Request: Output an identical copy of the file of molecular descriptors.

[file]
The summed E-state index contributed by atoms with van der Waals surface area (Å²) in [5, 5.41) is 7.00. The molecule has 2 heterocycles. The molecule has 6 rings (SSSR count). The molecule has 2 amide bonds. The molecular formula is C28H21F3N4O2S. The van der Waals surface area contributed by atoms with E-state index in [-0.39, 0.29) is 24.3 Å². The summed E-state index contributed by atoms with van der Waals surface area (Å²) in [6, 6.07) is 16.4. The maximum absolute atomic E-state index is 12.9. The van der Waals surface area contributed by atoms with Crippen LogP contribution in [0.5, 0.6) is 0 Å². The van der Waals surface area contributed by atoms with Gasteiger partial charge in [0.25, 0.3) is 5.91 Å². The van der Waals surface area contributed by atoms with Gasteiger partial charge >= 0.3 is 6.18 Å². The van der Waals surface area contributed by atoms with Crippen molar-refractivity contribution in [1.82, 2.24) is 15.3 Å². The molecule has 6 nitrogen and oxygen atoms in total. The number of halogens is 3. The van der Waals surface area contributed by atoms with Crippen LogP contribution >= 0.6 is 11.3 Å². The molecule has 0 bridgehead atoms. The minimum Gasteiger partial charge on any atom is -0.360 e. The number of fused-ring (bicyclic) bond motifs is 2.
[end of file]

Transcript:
The summed E-state index contributed by atoms with van der Waals surface area (Å²) in [5, 5.41) is 7.00. The molecule has 2 heterocycles. The molecule has 6 rings (SSSR count). The molecule has 2 amide bonds. The molecular formula is C28H21F3N4O2S. The van der Waals surface area contributed by atoms with E-state index in [-0.39, 0.29) is 24.3 Å². The summed E-state index contributed by atoms with van der Waals surface area (Å²) in [6, 6.07) is 16.4. The maximum absolute atomic E-state index is 12.9. The van der Waals surface area contributed by atoms with Crippen LogP contribution in [0.5, 0.6) is 0 Å². The van der Waals surface area contributed by atoms with Gasteiger partial charge in [0.25, 0.3) is 5.91 Å². The van der Waals surface area contributed by atoms with Gasteiger partial charge >= 0.3 is 6.18 Å². The van der Waals surface area contributed by atoms with Crippen molar-refractivity contribution in [1.82, 2.24) is 15.3 Å². The molecule has 6 nitrogen and oxygen atoms in total. The number of halogens is 3. The van der Waals surface area contributed by atoms with Crippen LogP contribution >= 0.6 is 11.3 Å². The molecule has 0 bridgehead atoms. The minimum Gasteiger partial charge on any atom is -0.360 e. The number of fused-ring (bicyclic) bond motifs is 2.